Oumou Kansaye walked a long road to becoming a literacy instructor for The Tandana Foundation in Mali. She left school after seventh grade and went to the capital of Bamako to work as a maid. A few years later she returned home to her small village of Kani-Gogouna and married. She is the proud mother of three boys and five girls. While she learned French at school, she says, ”I decided to take the literacy course to read and write in Tommo So and to do calculations without difficulty and to better manage our Savings for Change group fund and to be able to take notes on the dates of our different meetings.” In 2015 Oumou was enrolled in Tandana’s program to become a literacy instructor, but she had to drop out when her husband became ill and died.
After the death of her husband, Oumou supported herself and her children by reselling items purchased from larger towns and with a small stipend as a village health promoter. Sometimes her brothers-in-law were able to share grain with her family to help as well. Despite having to drop out of the initial training, Oumou maintained her contact with Tandana and in 2017 was able to complete her training as a literacy instructor. With her new job, Oumou can easily support her family.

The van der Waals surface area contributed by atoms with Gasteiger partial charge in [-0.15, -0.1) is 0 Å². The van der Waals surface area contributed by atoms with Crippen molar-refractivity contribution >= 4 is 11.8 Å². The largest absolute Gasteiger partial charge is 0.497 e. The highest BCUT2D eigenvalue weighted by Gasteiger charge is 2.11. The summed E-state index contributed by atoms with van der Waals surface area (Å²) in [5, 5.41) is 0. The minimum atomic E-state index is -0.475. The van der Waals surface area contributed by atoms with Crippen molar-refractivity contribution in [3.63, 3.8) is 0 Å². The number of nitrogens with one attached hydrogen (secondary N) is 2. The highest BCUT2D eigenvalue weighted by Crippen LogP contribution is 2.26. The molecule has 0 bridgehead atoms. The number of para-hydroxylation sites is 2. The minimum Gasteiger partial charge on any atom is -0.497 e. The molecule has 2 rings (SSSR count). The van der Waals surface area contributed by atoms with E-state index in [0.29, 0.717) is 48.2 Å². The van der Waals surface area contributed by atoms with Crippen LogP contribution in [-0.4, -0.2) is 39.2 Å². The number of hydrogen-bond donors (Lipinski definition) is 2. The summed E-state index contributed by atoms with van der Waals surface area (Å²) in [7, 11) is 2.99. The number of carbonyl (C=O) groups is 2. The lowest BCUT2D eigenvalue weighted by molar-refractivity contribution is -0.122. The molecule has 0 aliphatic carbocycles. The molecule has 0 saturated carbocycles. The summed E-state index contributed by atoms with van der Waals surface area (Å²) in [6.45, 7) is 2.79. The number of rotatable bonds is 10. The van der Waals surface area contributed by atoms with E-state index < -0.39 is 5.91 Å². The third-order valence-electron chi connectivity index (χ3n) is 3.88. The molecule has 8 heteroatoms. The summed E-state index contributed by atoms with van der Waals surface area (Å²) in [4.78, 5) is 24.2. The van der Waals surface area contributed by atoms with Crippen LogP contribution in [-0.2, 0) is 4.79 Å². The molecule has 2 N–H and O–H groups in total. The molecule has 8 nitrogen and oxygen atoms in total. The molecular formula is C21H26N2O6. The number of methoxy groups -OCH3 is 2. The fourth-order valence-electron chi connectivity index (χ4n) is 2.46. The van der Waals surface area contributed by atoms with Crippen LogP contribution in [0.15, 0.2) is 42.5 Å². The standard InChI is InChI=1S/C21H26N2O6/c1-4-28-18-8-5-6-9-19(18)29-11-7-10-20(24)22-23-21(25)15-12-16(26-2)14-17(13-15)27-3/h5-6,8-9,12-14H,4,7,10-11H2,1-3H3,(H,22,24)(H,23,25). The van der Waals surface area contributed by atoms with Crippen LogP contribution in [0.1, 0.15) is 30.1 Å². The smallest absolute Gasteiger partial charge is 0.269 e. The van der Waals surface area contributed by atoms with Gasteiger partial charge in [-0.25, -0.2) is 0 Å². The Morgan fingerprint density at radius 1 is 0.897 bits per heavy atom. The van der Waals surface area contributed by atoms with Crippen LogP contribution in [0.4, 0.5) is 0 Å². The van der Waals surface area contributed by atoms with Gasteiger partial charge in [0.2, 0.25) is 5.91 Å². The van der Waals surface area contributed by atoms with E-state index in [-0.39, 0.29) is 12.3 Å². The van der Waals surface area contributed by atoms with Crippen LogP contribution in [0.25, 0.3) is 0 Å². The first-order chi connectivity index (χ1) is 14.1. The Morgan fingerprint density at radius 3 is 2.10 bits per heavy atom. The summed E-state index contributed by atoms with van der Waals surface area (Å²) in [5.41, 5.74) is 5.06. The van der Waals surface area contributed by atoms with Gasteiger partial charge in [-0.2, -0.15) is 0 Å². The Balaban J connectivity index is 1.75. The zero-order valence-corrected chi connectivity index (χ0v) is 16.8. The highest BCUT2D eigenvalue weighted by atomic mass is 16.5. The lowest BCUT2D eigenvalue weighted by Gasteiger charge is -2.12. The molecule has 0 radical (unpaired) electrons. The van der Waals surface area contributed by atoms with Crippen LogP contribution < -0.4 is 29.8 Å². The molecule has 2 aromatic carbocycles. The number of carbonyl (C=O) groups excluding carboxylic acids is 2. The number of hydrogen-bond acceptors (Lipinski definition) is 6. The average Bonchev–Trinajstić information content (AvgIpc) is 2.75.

Of her decision to become a literacy instructor Oumou says, “I felt very happy and free to share my knowledge with other women who hadn’t yet benefited from these trainings. I also decided to become an instructor because the classes are in our own language, Tommo So.” Oumou likes the mutual respect the literacy courses create among women of her culture and also between different religious groups. She is excited by “the collaboration between women and instructors to exchange ideas and knowledge, [and] the discovery of new villages and townships.”
Oumou is an outstanding leader in her community. In addition to her work as a literacy instructor, she serves as a township councilwoman for Wadouba Township, president of the Women of Wadouba, a member of the township organization commission, and president of a political party known as UM-RDA (Malian Union for the African Democratic Rally). Oumou says, “I am delighted to work for women’s advancement alongside The Tandana Foundation.”
We are delighted to be able to support the efforts of Oumou and the other literacy instructors working in Mali with The Tandana Foundation. The $15,000 we are committed to raising for the Tandana Foundation goes directly toward creating more opportunities for the women of Mali to learn to read and write, support their families, and flourish in their communities.